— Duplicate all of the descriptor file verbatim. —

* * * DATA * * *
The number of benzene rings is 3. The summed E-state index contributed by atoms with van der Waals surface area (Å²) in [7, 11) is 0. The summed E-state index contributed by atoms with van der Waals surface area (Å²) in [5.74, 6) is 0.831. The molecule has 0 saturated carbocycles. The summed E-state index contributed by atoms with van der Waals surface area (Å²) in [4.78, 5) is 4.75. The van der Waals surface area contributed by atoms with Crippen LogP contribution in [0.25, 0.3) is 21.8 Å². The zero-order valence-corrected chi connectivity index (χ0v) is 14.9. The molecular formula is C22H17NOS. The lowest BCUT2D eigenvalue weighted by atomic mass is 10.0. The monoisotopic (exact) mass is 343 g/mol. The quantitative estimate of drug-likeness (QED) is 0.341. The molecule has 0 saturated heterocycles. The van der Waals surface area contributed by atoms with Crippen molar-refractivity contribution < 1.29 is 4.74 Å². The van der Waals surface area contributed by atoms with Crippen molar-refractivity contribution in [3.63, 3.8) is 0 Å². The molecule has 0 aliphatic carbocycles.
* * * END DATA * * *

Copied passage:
The number of benzene rings is 3. The summed E-state index contributed by atoms with van der Waals surface area (Å²) in [7, 11) is 0. The summed E-state index contributed by atoms with van der Waals surface area (Å²) in [5.74, 6) is 0.831. The molecule has 0 saturated carbocycles. The summed E-state index contributed by atoms with van der Waals surface area (Å²) in [4.78, 5) is 4.75. The van der Waals surface area contributed by atoms with Crippen LogP contribution in [0.25, 0.3) is 21.8 Å². The zero-order valence-corrected chi connectivity index (χ0v) is 14.9. The molecular formula is C22H17NOS. The lowest BCUT2D eigenvalue weighted by atomic mass is 10.0. The monoisotopic (exact) mass is 343 g/mol. The quantitative estimate of drug-likeness (QED) is 0.341. The molecule has 0 saturated heterocycles. The van der Waals surface area contributed by atoms with Crippen molar-refractivity contribution < 1.29 is 4.74 Å². The van der Waals surface area contributed by atoms with Crippen molar-refractivity contribution in [3.63, 3.8) is 0 Å². The molecule has 0 aliphatic carbocycles.